Sunday, May 13, 2012

Curiosity Driving School in the Mojave

The above image shows the stripped-down rover used for test-driving in the Mojave Desert. Image Credit: NASA/JPL-Caltech

This passed week, team members of NASA's Mars Science Laboratory mission took a test rover to Dumont Dunes in California's Mojave Desert. No, no. It wasn't for joyriding. Well, it wasn't only for joyriding. They did it on order to improve their knowledge of the best way to operate the actual Curiosity rover, which is en route to Mars and scheduled for an August landing.

The test rover had a full-scale version of Curiosity's mobility system, but it was otherwise stripped down so that it weighed about the same on Earth as Curiosity will weigh in the lesser gravity of Mars.

What the team members learned in their tests on windward and downwind portions of the dunes will be used in making decisions about driving Curiosity on the dunes near a mountain in the center of Gale Crater. Of course, the mission team must first put the Curiosity rover safely on Mars. The landing methods are new and innovative, but much innovation is needed on order to progress toward eventual human missions to the Red Planet.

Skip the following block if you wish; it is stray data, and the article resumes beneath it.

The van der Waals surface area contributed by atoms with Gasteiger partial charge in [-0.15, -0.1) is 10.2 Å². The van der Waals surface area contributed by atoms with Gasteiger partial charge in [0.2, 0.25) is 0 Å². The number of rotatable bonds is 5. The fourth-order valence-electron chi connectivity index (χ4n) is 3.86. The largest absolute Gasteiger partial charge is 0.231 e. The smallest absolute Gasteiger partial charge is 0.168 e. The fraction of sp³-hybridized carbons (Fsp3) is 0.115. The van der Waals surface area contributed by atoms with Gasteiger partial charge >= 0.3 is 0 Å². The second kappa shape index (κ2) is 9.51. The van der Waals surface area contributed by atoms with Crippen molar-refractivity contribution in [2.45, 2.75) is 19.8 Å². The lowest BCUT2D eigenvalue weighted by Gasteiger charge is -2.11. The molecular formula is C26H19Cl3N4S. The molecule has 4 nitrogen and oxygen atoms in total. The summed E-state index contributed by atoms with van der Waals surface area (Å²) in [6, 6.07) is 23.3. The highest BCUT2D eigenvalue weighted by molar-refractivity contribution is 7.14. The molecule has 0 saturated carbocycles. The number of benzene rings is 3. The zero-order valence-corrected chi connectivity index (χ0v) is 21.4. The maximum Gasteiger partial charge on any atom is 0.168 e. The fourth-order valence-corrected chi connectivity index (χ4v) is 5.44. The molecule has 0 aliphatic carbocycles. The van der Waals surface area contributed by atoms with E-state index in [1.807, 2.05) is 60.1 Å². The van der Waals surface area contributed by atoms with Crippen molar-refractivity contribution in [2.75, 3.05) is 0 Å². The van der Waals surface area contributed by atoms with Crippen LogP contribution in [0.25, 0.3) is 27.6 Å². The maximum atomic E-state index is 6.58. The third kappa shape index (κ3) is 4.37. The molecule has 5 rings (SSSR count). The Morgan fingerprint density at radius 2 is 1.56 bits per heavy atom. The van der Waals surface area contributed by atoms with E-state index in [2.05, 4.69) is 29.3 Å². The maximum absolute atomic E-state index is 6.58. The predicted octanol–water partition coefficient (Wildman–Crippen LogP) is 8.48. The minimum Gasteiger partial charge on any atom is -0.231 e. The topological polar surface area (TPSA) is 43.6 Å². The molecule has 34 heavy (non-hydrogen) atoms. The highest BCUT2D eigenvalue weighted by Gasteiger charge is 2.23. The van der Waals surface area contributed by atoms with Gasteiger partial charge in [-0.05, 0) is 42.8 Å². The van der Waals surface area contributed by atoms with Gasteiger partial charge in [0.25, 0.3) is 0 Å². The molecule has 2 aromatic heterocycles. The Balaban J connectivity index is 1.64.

And now, the mission particulars...

Launched November 26, 2011, NASA's Mars Science Laboratory spacecraft and Curiosity rover are on track for landing the evening of August 5, 2012, PDT (early on August 6, Universal Time and EDT) to begin a two-year prime mission. Researchers plan to use Curiosity to study layers in Gale Crater's central mound, Mount Sharp. The mission will investigate whether the area has ever offered an environment favorable for microbial life.

NASA's Jet Propulsion Laboratory, a division of the California Institute of Technology in Pasadena, manages the mission for the NASA Science Mission Directorate, Washington.

More information about Curiosity is online at and .  You can follow the mission on Facebook at:  and on Twitter at: .


No comments: